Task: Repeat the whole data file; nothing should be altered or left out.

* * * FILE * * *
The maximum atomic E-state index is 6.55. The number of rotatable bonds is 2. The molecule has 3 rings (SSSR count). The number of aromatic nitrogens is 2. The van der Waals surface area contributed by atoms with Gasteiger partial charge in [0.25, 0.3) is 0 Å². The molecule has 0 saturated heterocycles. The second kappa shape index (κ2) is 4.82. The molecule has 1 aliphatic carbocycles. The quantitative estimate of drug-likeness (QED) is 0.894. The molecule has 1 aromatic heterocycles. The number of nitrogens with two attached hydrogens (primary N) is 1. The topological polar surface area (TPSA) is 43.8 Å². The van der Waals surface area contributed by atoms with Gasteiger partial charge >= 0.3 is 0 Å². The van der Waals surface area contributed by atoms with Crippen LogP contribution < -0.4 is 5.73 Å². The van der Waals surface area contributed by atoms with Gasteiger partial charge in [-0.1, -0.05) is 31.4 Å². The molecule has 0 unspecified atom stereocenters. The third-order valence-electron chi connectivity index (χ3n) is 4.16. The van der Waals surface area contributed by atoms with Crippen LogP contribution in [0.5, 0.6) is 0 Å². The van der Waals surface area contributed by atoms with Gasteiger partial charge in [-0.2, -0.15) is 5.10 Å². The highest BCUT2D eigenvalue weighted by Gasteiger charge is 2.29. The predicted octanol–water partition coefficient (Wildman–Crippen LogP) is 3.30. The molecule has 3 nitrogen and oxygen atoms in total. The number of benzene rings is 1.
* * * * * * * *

The maximum atomic E-state index is 6.55. The number of rotatable bonds is 2. The molecule has 3 rings (SSSR count). The number of aromatic nitrogens is 2. The van der Waals surface area contributed by atoms with Gasteiger partial charge in [0.25, 0.3) is 0 Å². The molecule has 0 saturated heterocycles. The second kappa shape index (κ2) is 4.82. The molecule has 1 aliphatic carbocycles. The quantitative estimate of drug-likeness (QED) is 0.894. The molecule has 1 aromatic heterocycles. The number of nitrogens with two attached hydrogens (primary N) is 1. The topological polar surface area (TPSA) is 43.8 Å². The van der Waals surface area contributed by atoms with Gasteiger partial charge >= 0.3 is 0 Å². The van der Waals surface area contributed by atoms with Crippen LogP contribution < -0.4 is 5.73 Å². The van der Waals surface area contributed by atoms with Gasteiger partial charge in [-0.1, -0.05) is 31.4 Å². The molecule has 0 unspecified atom stereocenters. The third-order valence-electron chi connectivity index (χ3n) is 4.16. The van der Waals surface area contributed by atoms with Crippen LogP contribution in [0.5, 0.6) is 0 Å². The van der Waals surface area contributed by atoms with Gasteiger partial charge in [-0.2, -0.15) is 5.10 Å². The highest BCUT2D eigenvalue weighted by Gasteiger charge is 2.29. The predicted octanol–water partition coefficient (Wildman–Crippen LogP) is 3.30. The molecule has 3 nitrogen and oxygen atoms in total. The number of benzene rings is 1.